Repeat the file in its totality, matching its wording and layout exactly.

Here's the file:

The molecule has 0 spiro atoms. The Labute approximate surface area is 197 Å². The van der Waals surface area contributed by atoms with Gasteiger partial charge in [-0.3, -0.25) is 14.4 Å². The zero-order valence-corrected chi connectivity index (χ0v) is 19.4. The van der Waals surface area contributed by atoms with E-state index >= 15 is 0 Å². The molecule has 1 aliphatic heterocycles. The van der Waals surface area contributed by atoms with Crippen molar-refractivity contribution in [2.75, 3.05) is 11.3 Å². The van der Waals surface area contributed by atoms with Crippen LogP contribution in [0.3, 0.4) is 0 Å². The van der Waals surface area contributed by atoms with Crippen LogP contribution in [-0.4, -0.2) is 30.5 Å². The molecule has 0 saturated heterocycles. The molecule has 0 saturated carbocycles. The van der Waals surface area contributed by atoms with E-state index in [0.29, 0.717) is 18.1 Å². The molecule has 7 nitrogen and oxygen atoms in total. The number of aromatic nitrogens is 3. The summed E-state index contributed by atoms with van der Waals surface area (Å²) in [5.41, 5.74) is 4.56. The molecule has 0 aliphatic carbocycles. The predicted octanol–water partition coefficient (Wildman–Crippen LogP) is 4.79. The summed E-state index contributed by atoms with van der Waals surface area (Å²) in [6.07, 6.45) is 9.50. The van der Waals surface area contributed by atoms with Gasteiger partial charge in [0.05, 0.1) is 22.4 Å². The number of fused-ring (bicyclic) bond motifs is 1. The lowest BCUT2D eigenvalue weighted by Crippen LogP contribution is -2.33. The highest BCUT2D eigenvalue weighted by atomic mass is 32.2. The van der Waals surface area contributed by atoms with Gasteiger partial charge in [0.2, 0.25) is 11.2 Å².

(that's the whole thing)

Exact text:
The molecule has 0 spiro atoms. The Labute approximate surface area is 197 Å². The van der Waals surface area contributed by atoms with Gasteiger partial charge in [-0.3, -0.25) is 14.4 Å². The zero-order valence-corrected chi connectivity index (χ0v) is 19.4. The van der Waals surface area contributed by atoms with E-state index >= 15 is 0 Å². The molecule has 1 aliphatic heterocycles. The van der Waals surface area contributed by atoms with Crippen molar-refractivity contribution in [2.75, 3.05) is 11.3 Å². The van der Waals surface area contributed by atoms with Crippen LogP contribution in [0.3, 0.4) is 0 Å². The van der Waals surface area contributed by atoms with Crippen LogP contribution in [-0.4, -0.2) is 30.5 Å². The molecule has 0 saturated heterocycles. The molecule has 0 saturated carbocycles. The van der Waals surface area contributed by atoms with E-state index in [0.29, 0.717) is 18.1 Å². The molecule has 7 nitrogen and oxygen atoms in total. The number of aromatic nitrogens is 3. The summed E-state index contributed by atoms with van der Waals surface area (Å²) in [5.41, 5.74) is 4.56. The molecule has 0 aliphatic carbocycles. The predicted octanol–water partition coefficient (Wildman–Crippen LogP) is 4.79. The summed E-state index contributed by atoms with van der Waals surface area (Å²) in [6.07, 6.45) is 9.50. The van der Waals surface area contributed by atoms with Gasteiger partial charge in [0.05, 0.1) is 22.4 Å². The number of fused-ring (bicyclic) bond motifs is 1. The lowest BCUT2D eigenvalue weighted by Crippen LogP contribution is -2.33. The highest BCUT2D eigenvalue weighted by atomic mass is 32.2. The van der Waals surface area contributed by atoms with Gasteiger partial charge in [0.2, 0.25) is 11.2 Å².